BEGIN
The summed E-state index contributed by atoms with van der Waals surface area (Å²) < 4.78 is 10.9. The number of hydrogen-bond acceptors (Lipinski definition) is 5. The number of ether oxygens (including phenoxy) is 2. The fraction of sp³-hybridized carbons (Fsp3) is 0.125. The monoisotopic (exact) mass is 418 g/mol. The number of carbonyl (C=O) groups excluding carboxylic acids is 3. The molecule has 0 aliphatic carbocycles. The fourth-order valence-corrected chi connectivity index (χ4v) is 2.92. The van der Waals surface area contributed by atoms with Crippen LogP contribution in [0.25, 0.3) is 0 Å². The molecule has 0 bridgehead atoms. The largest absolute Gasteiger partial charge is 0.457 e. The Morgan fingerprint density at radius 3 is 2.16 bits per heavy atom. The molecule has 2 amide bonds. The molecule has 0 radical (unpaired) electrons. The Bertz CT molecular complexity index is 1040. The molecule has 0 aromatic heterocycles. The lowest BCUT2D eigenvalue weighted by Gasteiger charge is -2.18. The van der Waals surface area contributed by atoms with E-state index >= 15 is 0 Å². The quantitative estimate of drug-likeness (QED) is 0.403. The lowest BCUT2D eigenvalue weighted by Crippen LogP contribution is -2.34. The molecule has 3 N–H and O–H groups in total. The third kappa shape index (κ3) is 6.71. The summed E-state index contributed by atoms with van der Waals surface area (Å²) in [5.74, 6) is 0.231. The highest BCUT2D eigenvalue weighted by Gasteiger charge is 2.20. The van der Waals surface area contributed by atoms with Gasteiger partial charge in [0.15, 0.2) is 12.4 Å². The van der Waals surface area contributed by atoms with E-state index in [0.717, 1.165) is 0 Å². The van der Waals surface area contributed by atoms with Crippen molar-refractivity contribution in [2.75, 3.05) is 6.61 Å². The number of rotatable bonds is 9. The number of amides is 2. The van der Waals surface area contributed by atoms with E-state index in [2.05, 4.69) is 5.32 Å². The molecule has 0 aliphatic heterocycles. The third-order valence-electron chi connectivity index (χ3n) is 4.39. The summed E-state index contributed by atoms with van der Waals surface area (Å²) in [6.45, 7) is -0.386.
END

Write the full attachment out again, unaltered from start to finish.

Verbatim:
The summed E-state index contributed by atoms with van der Waals surface area (Å²) < 4.78 is 10.9. The number of hydrogen-bond acceptors (Lipinski definition) is 5. The number of ether oxygens (including phenoxy) is 2. The fraction of sp³-hybridized carbons (Fsp3) is 0.125. The monoisotopic (exact) mass is 418 g/mol. The number of carbonyl (C=O) groups excluding carboxylic acids is 3. The molecule has 0 aliphatic carbocycles. The fourth-order valence-corrected chi connectivity index (χ4v) is 2.92. The van der Waals surface area contributed by atoms with Crippen LogP contribution in [0.25, 0.3) is 0 Å². The molecule has 0 bridgehead atoms. The largest absolute Gasteiger partial charge is 0.457 e. The Morgan fingerprint density at radius 3 is 2.16 bits per heavy atom. The molecule has 2 amide bonds. The molecule has 0 radical (unpaired) electrons. The Bertz CT molecular complexity index is 1040. The molecule has 0 aromatic heterocycles. The lowest BCUT2D eigenvalue weighted by Gasteiger charge is -2.18. The van der Waals surface area contributed by atoms with E-state index >= 15 is 0 Å². The quantitative estimate of drug-likeness (QED) is 0.403. The lowest BCUT2D eigenvalue weighted by Crippen LogP contribution is -2.34. The molecule has 3 N–H and O–H groups in total. The third kappa shape index (κ3) is 6.71. The summed E-state index contributed by atoms with van der Waals surface area (Å²) in [5.74, 6) is 0.231. The highest BCUT2D eigenvalue weighted by Gasteiger charge is 2.20. The van der Waals surface area contributed by atoms with Gasteiger partial charge in [0.15, 0.2) is 12.4 Å². The van der Waals surface area contributed by atoms with E-state index in [0.717, 1.165) is 0 Å². The van der Waals surface area contributed by atoms with Crippen molar-refractivity contribution in [2.75, 3.05) is 6.61 Å². The number of rotatable bonds is 9. The number of amides is 2. The van der Waals surface area contributed by atoms with E-state index in [2.05, 4.69) is 5.32 Å². The molecule has 0 aliphatic heterocycles. The third-order valence-electron chi connectivity index (χ3n) is 4.39. The summed E-state index contributed by atoms with van der Waals surface area (Å²) in [6.45, 7) is -0.386.